Fortnight Starting 26th July 2021 Sightings Blog

Fortnight Starting 26th July 2021 Sightings Blog

Your wildlife sightings in Derbyshire the fortnight starting 26th July 2021

We hope you’ve been enjoying the Olympics in between getting out into nature whether thats one of our reserves, the countryside or your own garden like we have.

We’ll kick things off with some of the plethora of butterflies and moths you’ve reported over the last fortnight. The White-Letter Hairstreak butterfly, named after the white W shape on the underside of its wings, was spotted near Cromford and in the Monsal Dale and another species which gets its name from the pattern on its wings, the Clouded Border Butterfly, was spotted near Dronfield. Two species both with eyespots on their wings, the Meadow Brown which has one white pupil in its eyespot and the Gatekeeper which has two were seen in our Lock Lane Ash Tip reserve and near Ilkestone, respectively. Two of the species of moth spotted near Mansfield were the red and black Ruby-Tiger and White-Plum each of which wings are separated into several feathery fingers. Moths spotted near Dronfield include the Bird-Cherry Ermine, which is named after its preferred food source the Bird-Cherry Tree, the Small Magpie which has a yellow body and black and white patterned wings and the Swallow-Tailed moth which gets its name from the pointed tail on its hindwings. If you want to encourage butterflies and moths to your garden see the links below.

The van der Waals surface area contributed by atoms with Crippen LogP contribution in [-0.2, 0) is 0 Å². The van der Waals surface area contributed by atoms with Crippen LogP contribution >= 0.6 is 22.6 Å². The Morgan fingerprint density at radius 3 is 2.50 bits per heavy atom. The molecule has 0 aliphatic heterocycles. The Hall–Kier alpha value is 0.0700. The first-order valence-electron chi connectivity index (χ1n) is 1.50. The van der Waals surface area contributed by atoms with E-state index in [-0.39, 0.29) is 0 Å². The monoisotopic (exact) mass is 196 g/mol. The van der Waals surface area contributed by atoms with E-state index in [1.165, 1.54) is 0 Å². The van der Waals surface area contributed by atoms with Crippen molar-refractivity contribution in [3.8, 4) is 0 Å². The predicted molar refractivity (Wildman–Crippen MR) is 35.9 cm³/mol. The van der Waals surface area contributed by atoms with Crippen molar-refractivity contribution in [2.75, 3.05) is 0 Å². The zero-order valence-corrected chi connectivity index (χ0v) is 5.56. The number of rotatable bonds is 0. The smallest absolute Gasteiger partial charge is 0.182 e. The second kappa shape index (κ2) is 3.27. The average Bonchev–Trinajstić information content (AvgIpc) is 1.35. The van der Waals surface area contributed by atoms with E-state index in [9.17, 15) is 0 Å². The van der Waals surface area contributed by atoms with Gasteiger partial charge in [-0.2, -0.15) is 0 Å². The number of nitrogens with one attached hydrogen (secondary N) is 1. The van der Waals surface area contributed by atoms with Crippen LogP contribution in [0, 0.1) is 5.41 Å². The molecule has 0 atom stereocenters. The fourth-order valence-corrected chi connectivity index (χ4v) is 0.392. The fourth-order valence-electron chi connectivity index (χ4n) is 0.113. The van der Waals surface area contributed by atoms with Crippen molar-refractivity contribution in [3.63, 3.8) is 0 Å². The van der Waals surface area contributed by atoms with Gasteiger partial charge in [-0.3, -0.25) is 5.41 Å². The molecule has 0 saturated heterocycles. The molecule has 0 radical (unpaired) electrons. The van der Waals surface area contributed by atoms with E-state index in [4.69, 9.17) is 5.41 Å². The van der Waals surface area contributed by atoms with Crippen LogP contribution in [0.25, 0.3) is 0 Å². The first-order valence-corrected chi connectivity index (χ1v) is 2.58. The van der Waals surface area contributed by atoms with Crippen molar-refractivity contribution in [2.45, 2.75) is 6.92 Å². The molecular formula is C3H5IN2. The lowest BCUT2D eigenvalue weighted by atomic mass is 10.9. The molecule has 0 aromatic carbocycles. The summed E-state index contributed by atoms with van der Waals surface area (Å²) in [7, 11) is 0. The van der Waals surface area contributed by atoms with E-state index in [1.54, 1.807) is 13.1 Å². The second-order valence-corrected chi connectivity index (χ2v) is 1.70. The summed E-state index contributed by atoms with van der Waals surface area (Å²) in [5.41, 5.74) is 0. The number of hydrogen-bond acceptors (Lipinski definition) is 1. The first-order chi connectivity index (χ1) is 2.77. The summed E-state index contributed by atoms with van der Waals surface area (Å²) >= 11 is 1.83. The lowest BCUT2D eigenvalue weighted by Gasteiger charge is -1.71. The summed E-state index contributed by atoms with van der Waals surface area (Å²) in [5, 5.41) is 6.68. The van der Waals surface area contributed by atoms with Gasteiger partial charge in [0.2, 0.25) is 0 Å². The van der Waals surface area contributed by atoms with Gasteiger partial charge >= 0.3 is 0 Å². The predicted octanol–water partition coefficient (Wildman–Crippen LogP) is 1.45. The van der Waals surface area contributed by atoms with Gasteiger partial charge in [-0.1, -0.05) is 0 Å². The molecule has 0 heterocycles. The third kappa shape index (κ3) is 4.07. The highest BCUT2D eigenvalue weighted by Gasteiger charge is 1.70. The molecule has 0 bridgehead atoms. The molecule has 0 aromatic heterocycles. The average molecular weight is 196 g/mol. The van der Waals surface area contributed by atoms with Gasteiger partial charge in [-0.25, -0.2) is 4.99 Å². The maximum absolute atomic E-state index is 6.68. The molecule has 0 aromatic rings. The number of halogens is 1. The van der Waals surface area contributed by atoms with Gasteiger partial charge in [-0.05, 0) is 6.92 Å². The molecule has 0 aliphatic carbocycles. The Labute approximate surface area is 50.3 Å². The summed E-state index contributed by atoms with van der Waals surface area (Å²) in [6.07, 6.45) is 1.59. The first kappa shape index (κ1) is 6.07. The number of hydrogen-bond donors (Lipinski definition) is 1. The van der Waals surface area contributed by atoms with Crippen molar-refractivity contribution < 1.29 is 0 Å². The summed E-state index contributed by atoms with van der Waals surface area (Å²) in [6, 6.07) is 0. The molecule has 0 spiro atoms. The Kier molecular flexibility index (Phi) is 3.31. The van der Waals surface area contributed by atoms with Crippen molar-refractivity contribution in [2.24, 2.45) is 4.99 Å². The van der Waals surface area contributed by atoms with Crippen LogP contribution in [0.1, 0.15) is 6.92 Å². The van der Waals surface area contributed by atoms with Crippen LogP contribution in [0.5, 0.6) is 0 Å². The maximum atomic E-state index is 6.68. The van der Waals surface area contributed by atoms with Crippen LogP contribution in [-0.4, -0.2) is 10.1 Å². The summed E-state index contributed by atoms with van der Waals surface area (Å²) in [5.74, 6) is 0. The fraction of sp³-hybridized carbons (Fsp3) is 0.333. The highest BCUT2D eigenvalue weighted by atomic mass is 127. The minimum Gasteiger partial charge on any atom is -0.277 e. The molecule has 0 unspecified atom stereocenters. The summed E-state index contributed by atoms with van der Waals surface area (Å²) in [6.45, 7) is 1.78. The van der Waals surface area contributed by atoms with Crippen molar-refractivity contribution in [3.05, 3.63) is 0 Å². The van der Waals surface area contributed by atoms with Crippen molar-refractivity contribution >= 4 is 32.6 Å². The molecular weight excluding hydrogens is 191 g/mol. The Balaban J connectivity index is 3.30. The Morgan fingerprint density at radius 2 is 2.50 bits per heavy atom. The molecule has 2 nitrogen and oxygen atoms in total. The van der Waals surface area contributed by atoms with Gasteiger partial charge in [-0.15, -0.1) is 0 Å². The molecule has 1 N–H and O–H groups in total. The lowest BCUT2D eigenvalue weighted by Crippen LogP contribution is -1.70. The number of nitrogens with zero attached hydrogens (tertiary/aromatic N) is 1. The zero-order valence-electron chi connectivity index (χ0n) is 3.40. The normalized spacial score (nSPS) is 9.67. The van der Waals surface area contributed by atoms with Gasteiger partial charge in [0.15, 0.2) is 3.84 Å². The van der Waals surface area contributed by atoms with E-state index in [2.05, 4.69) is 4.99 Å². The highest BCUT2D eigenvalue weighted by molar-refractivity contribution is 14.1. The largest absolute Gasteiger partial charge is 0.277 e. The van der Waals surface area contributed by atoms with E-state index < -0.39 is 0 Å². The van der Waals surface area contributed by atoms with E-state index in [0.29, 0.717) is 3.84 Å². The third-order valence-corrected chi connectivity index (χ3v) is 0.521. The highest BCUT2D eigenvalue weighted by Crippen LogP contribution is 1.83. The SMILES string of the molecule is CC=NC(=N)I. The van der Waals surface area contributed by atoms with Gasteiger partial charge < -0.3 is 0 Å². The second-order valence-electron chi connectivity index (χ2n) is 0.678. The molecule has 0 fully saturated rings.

Swallow-tailed moth

Swallow-tailed moth ©Vaughn Matthews

Staying on the wing you near Ashbourne also spotted a Nuthatch, which can produce two clutches a year of up to 13 eggs, and a Greater Spotted Woodpecker, a species in the which the males can be distinguished from the females by the bright red patch on the back of their heads. A Red Kite, which often builds its untidy nest on top of an old Crow’s, was seen near Stanage Edge and a much smaller bird of prey, the Sparrowhawk, which has the biggest size difference between males and females of any bird with the females being up to 25% larger, was seen near Derby. Also seen near Derby was the Swift, a species which eats, sleeps and drinks on the wing, only landing to nest.

Sparrowhawk. The sparrowhawk is standing on a collared dove that it has just killed.

Sparrowhawk by Andrew Parkinson/2020VISION

As we move into the last month of summer we are also looking forward to hearing about more of the awesome wildlife and plants you’ve spotted across Derbyshire. To submit your own sighting and be featured in a future blog go to

How to attract butterflies to your garden:

How to attract moths and bats to your garden:

Thank you to Ian Beever, Mark Collins, Malcolm Charles Harrison, Angela Griffiths, Alison Pritchard, Amanda Rudd, Katie Bennett, Pete Simpson, David Acklam, Mya, David Hasell, John Stevenson, Paula Sullivan and Julie Howarth for recording your sightings.